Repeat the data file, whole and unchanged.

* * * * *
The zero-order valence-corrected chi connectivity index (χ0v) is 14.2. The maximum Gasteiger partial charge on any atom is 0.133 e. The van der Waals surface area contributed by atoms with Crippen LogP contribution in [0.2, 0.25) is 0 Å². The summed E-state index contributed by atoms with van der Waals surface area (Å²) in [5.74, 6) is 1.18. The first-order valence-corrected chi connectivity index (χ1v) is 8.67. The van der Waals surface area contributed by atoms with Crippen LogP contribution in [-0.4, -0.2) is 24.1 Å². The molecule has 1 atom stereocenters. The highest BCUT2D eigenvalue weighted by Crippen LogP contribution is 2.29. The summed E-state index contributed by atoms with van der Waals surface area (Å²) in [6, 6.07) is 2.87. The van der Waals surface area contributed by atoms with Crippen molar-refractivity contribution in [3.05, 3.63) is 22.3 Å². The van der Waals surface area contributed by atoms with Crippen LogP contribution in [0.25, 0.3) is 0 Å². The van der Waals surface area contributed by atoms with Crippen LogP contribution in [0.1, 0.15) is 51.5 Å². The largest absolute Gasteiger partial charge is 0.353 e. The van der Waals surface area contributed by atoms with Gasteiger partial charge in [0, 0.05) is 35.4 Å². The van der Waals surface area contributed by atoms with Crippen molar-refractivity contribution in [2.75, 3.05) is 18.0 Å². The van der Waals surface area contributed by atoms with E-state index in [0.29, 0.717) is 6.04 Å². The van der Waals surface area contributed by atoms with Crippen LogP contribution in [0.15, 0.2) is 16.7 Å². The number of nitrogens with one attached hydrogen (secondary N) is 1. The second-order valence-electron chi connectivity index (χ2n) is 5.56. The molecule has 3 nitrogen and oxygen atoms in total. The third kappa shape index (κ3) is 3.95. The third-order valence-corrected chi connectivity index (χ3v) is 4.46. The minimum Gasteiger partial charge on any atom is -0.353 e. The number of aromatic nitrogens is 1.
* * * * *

The zero-order valence-corrected chi connectivity index (χ0v) is 14.2. The maximum Gasteiger partial charge on any atom is 0.133 e. The van der Waals surface area contributed by atoms with Crippen LogP contribution in [0.2, 0.25) is 0 Å². The summed E-state index contributed by atoms with van der Waals surface area (Å²) in [5.74, 6) is 1.18. The first-order valence-corrected chi connectivity index (χ1v) is 8.67. The van der Waals surface area contributed by atoms with Crippen LogP contribution in [-0.4, -0.2) is 24.1 Å². The molecule has 1 atom stereocenters. The highest BCUT2D eigenvalue weighted by Crippen LogP contribution is 2.29. The summed E-state index contributed by atoms with van der Waals surface area (Å²) in [6, 6.07) is 2.87. The van der Waals surface area contributed by atoms with Crippen molar-refractivity contribution in [3.05, 3.63) is 22.3 Å². The van der Waals surface area contributed by atoms with Crippen LogP contribution in [0.25, 0.3) is 0 Å². The van der Waals surface area contributed by atoms with Crippen LogP contribution in [0.1, 0.15) is 51.5 Å². The largest absolute Gasteiger partial charge is 0.353 e. The van der Waals surface area contributed by atoms with Gasteiger partial charge in [0, 0.05) is 35.4 Å². The van der Waals surface area contributed by atoms with Crippen molar-refractivity contribution in [2.75, 3.05) is 18.0 Å². The van der Waals surface area contributed by atoms with E-state index in [0.29, 0.717) is 6.04 Å². The van der Waals surface area contributed by atoms with Crippen LogP contribution in [0.15, 0.2) is 16.7 Å². The number of nitrogens with one attached hydrogen (secondary N) is 1. The second-order valence-electron chi connectivity index (χ2n) is 5.56. The molecule has 3 nitrogen and oxygen atoms in total. The third kappa shape index (κ3) is 3.95. The third-order valence-corrected chi connectivity index (χ3v) is 4.46. The minimum Gasteiger partial charge on any atom is -0.353 e. The number of aromatic nitrogens is 1.